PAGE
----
August 19, 2020
Privacy is important to most of us, whether it be privacy in our homes, at work, on our phones, or on our computers. Encryption is one of the security features that helps us keep our information safe. Here’s how it works:
Encryption is the algorithmic process of scrambling data so that it’s indecipherable as it travels through the internet, making the information unreadable to unauthorized users. Encryption ensures the trusted delivery of information to the right people. It can get a bit more technical than that, but for now, that’s the basics of it. Your message, be it an email or text, is jumbled into strings of letters, numbers, and symbols to prevent others from intercepting it after you send it to someone.
Here’s an example of a phrase of text that’s been encrypted:
Plain text: This is a blog about encryption.
Encrypted text: RemPZvHe7GBwrp+FOyf5l6ietLeWLFi146mgU3JZ064=
Encryption is pretty handy to protect private information. It keeps your emails, attachments, messages, and most other communications and data secure as they leave your computer, travel the web, and meet their recipient or are stored somewhere on a device or cloud storage. Most of the time, you don’t have to actively initiate this process. Most devices have a program installed that protects this information, and services employ a layer of protection too. You can download extra encryption software, but nowadays, devices like your smartphone have encryption features turned on by default.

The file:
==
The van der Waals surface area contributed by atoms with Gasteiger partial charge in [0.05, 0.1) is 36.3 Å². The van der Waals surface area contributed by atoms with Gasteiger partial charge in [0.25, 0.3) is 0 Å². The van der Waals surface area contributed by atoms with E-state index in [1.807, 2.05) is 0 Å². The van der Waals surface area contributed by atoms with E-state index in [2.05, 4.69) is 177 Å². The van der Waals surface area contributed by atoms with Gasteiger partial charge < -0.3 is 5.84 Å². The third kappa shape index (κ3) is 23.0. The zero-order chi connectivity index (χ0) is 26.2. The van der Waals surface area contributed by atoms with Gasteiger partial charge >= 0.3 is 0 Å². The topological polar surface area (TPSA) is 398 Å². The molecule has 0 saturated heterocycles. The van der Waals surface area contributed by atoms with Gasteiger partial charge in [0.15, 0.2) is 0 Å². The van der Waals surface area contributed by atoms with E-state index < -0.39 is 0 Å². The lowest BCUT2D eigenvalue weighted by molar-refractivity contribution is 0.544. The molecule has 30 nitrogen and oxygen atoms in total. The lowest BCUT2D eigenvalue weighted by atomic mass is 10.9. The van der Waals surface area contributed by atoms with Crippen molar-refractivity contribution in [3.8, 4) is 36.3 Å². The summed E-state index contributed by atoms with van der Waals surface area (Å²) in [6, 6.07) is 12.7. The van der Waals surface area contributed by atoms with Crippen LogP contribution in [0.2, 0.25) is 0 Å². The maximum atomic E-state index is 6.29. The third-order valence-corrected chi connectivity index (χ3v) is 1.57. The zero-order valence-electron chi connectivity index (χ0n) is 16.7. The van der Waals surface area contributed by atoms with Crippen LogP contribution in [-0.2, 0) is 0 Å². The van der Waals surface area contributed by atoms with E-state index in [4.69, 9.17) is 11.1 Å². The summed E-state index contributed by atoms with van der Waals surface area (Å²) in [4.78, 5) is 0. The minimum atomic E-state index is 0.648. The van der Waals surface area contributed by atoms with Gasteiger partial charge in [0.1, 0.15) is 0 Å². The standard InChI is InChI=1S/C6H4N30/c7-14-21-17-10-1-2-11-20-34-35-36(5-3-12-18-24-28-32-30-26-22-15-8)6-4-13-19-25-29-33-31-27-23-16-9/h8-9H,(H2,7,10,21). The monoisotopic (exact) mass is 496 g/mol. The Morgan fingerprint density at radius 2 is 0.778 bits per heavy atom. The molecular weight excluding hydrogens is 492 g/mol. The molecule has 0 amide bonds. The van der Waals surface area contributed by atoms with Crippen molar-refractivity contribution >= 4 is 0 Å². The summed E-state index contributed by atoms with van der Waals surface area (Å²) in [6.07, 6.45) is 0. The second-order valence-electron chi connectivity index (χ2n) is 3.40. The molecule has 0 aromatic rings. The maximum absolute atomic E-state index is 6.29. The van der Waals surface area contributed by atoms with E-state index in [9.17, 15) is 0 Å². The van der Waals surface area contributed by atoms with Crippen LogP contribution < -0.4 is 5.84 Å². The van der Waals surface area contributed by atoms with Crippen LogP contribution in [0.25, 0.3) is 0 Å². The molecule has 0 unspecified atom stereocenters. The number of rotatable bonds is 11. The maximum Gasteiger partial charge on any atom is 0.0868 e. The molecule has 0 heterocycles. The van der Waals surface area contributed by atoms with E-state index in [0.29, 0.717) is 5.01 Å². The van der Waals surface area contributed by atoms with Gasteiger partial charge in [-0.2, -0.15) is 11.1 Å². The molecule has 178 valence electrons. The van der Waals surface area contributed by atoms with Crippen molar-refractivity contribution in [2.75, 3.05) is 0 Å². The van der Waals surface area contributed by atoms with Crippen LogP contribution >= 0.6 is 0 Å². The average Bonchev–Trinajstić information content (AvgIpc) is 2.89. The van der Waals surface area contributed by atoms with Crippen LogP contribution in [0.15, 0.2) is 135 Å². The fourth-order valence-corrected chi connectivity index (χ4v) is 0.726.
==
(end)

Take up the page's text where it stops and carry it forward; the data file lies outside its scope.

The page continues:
Why Is Encryption Important?
Since it’s not a process you have to do consciously, it can be hard to understand why it’s important. You may even feel that if you’re not an avid internet user, you may not have a lot of information floating around on the internet. However, you likely still have some personal information that has traveled through or is stored on the internet through another party.
This could be information saved from your online banking account, your healthcare portals, your credit card services, your home security company, or any other company with access to customer details. Anything considered to be personally identifiable information can—and should be—protected by encryption.
Now, if you’re a hands-on type of person who wants to add another layer of security, there is something you can do to your Microsoft Office files. In Word, PowerPoint, and Excel, you can encrypt your files so that they require a password to be opened. Go to: File > Info > Protect Document (Presentation or Workbook) > Encrypt with Password.
This protects your file when you save it locally on your computer’s hard drive. This is a good option if you tend to keep track of your finances on your computer in an Excel spreadsheet or log your account usernames and passwords in Word. So, consider encryption before you upload documents to the cloud, respond to a text, or send an email. Your privacy off the internet is just as important as your privacy on the internet.
Learn about end-to-end encryption in my next blog, and don’t forget to explore the Library’s resources about this topic!
Consumer Technology Specialist
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